Narrative Investing: The Lockdown-Led Tech Rally Is Nothing Like the 1999 Tech Rally… Right?
Don’t worry, be happy.
The roaring tech rally of 2020, courtesy of the Great Lockdown, courtesy of COVID-19, is nothing like the roaring tech rally of 1999 that led to the Tech Wreck of 2000.
At least that’s the investing narrative making the rounds now.
The story is, everywhere comparisons are being made between the irrational exuberance that led to the Nasdaq Composite crashing 50% in 2000 and the tech rally of 2020 where five stocks have led millions of investors up the yellow brick road, is that there is no comparison.
Irrational Exuberance and the FAAMG-Five
Narratives being what they are, here’s another interpretation of the same love story, only with different tech stocks, but maybe the same ending.
Let me haircut chapter one by saying we’re not comparing similar characters.
Most of the irrational exuberance, meaning blind money rushing into stupid tech names throughout the late 1990s, especially from August 1999 to March 2000 when the Nasdaq Composite doubled, went into companies that had no earnings, no profits, and for most of them, no right to be public companies.
But they had “eyeballs;” people flocked to their websites, not to buy much of anything, but to gawk and talk about the “Internet.”
Today, the companies leading benchmarks, retail brokerages, and traders’ bank accounts higher are mostly the FAAMG gang, Facebook Inc. (NasdaqGS:FB), Apple Inc. (NasdaqGS:AAPL), Amazon.com Inc. (NasdaqGS:AMZN), Microsoft Inc. (NasdaqGS:MSFT), and Google – or Alphabet Inc. (NasdaqGS:GOOGL) if you prefer, but that ruins the FAANG thing, or FAAMG gang as it now stands.
These companies have it all.
Boy, do they have eyeballs – billions of them, literally. And they have the “ecosystems” and “moats” and revenues and profits and cash to prove it. They’re all fabulously rich, as are their founders, as are their stockholders, as are all the market indexes they dominate.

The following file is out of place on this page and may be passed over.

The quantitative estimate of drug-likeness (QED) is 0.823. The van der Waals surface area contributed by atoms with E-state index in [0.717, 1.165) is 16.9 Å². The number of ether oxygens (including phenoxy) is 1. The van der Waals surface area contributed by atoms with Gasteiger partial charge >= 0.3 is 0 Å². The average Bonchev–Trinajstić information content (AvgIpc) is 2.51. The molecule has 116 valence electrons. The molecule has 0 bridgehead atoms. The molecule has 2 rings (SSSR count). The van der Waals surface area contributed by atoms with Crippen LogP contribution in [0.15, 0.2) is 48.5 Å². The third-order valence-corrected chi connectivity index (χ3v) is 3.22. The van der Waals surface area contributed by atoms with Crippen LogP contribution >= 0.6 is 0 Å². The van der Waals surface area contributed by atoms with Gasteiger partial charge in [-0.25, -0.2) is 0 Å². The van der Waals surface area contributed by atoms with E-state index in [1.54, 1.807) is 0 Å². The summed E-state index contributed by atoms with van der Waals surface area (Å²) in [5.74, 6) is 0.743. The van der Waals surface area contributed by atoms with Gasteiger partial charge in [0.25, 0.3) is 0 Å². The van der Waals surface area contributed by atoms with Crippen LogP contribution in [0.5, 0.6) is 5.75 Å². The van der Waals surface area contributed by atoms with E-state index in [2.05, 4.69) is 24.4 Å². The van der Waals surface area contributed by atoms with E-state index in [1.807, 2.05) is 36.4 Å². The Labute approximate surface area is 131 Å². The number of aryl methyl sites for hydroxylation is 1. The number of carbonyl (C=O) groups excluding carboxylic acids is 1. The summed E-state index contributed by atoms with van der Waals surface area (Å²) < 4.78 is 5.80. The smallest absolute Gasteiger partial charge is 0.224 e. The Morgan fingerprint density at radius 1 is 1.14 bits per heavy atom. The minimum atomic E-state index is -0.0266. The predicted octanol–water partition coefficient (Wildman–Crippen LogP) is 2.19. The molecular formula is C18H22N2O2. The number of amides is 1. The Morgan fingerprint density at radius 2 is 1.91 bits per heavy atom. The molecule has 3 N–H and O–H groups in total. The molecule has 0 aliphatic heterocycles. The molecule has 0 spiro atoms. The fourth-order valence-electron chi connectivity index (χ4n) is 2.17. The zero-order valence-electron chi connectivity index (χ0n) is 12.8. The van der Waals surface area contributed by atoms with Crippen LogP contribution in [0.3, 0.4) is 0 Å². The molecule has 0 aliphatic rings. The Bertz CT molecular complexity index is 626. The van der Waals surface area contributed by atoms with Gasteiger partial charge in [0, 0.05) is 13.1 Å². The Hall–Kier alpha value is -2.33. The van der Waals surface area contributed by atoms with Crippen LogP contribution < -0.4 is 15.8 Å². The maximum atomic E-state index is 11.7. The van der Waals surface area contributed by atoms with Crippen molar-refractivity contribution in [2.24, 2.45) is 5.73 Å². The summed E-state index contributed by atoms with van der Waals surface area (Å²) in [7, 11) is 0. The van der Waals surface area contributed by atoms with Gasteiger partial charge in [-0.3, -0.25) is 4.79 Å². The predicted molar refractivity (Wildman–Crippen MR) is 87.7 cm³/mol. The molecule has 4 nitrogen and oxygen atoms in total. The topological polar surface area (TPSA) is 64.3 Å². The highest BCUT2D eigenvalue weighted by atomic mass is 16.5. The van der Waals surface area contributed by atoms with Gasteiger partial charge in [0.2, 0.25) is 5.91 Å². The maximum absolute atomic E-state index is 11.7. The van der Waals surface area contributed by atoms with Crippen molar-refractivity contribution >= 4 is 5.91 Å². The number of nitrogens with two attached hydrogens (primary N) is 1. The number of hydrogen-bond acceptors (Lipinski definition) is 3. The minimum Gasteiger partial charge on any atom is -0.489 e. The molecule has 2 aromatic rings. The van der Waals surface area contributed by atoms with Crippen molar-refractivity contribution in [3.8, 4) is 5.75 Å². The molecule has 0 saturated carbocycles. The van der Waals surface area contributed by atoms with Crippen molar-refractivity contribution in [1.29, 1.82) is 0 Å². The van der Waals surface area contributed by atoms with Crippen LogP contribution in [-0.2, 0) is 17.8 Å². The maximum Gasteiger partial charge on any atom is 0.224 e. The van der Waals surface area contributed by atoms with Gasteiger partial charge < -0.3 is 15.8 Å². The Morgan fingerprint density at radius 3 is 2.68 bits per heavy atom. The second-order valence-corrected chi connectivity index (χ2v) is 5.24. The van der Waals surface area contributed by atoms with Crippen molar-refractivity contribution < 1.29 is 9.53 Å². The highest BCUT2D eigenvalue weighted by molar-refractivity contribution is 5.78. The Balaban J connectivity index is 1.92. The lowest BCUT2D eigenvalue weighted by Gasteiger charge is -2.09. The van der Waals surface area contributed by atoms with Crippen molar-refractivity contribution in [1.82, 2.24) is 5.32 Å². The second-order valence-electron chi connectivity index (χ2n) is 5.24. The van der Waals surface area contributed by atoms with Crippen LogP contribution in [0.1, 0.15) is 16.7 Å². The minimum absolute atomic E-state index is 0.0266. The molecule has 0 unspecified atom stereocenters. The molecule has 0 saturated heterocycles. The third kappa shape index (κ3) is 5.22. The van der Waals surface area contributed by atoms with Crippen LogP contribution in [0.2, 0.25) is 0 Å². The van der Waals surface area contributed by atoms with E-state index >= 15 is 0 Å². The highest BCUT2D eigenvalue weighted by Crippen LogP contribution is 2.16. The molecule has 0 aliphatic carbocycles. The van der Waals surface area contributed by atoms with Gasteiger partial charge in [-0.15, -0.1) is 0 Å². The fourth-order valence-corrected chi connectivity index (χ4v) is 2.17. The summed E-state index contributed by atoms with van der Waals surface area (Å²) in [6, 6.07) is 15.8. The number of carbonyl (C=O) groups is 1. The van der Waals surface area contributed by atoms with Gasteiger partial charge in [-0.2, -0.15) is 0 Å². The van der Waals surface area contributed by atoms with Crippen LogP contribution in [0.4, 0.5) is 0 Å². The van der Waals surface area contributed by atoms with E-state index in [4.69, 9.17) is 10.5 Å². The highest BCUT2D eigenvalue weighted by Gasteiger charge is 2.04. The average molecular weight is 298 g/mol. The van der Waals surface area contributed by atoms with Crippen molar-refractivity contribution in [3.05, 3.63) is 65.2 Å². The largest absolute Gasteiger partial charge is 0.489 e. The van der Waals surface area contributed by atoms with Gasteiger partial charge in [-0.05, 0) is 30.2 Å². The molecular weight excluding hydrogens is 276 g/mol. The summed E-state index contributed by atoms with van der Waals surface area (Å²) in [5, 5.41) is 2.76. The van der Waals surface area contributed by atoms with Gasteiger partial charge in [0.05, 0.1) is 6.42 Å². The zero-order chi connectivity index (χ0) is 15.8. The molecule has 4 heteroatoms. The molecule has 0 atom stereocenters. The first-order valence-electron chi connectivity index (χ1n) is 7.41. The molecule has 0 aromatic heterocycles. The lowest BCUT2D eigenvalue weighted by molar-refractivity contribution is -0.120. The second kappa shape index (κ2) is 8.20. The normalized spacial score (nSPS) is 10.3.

Take the institutional benchmark of equities in the United States, the S&P 500, the FAAMG-Five account for 25% of the capitalization of that index, that measure the financial press calls “the stock market.”
Forget the other 495 companies in the S&P 500, or the thousands of other stocks investors can buy, the FAAMG-Five are being flooded with investment and traders’ capital because they make sense.
Yes, they make sense because like Arby’s, “They have the meat!”
But, it’s still irrational exuberance for so much money to be poured into so few stocks.
What the Narrative is Really About
It’s irrational that five stocks are behind the greatest, shortest market rally in history, especially considering we’re in the middle of a global pandemic and a recession that’s going to leave millions of Americans out of work, permanently.
This narrative isn’t even about metrics. It’s not about how price-earnings ratios for the FAAMG-Five are higher now than many of the tech stocks that crashed in 2000. Or more importantly, how the PE on the S&P 500 is higher now than it was in 2000.
The story is that much higher multiples are justified, simply put, because earnings are growing like gangbusters.
It doesn’t matter that earnings don’t grow forever.
It doesn’t matter that the last time five stocks made up 25% of the S&P 500 was in 1970 and they were AT&T Inc. (NYSE:T), Exxon Mobil Corp. (NYSE:XOM), General Motors Co. (NYSE:GM), International Business Machines Corp. (NYSE:IBM), and wait for it, Eastman Kodak Co. (NYSE:KODK), any more than it matters that some of those companies have fallen from grace, their earnings decimated.
None of that matters.
What matters is the story, the feeling telling the story gives you, that the market’s on a tear, that everything’s going to be great again, because these five companies’ stocks are going through the roof.
And because every good story keeps you in suspense, I’m going to tell you on Friday why, how, and when this narrative is going to end.